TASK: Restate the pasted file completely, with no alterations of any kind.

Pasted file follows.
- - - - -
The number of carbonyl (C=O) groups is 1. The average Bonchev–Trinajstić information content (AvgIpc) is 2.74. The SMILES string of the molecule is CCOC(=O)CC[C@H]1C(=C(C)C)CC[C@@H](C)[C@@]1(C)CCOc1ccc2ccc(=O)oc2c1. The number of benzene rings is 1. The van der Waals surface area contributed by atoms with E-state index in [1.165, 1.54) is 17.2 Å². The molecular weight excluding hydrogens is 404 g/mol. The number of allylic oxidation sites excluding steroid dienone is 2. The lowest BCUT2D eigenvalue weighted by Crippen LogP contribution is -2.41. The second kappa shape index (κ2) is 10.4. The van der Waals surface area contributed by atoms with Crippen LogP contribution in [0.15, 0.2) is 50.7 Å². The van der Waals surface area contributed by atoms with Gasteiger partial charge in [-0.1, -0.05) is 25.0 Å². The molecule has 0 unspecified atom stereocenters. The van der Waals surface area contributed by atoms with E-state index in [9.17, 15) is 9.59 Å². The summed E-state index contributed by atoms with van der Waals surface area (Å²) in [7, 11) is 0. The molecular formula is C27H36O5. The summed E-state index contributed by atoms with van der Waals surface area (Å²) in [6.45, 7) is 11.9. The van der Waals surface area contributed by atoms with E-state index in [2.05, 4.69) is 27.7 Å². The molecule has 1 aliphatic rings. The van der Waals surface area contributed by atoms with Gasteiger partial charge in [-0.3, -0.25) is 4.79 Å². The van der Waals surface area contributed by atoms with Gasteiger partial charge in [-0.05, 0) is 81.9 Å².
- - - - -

The number of carbonyl (C=O) groups is 1. The average Bonchev–Trinajstić information content (AvgIpc) is 2.74. The SMILES string of the molecule is CCOC(=O)CC[C@H]1C(=C(C)C)CC[C@@H](C)[C@@]1(C)CCOc1ccc2ccc(=O)oc2c1. The number of benzene rings is 1. The van der Waals surface area contributed by atoms with E-state index in [1.165, 1.54) is 17.2 Å². The molecular weight excluding hydrogens is 404 g/mol. The number of allylic oxidation sites excluding steroid dienone is 2. The lowest BCUT2D eigenvalue weighted by Crippen LogP contribution is -2.41. The second kappa shape index (κ2) is 10.4. The van der Waals surface area contributed by atoms with Crippen LogP contribution in [0.15, 0.2) is 50.7 Å². The van der Waals surface area contributed by atoms with Gasteiger partial charge in [-0.1, -0.05) is 25.0 Å². The molecule has 0 unspecified atom stereocenters. The van der Waals surface area contributed by atoms with E-state index in [9.17, 15) is 9.59 Å². The summed E-state index contributed by atoms with van der Waals surface area (Å²) in [7, 11) is 0. The molecular formula is C27H36O5. The summed E-state index contributed by atoms with van der Waals surface area (Å²) in [6.45, 7) is 11.9. The van der Waals surface area contributed by atoms with E-state index in [2.05, 4.69) is 27.7 Å². The molecule has 1 aliphatic rings. The van der Waals surface area contributed by atoms with Gasteiger partial charge in [-0.3, -0.25) is 4.79 Å². The van der Waals surface area contributed by atoms with Gasteiger partial charge in [-0.05, 0) is 81.9 Å².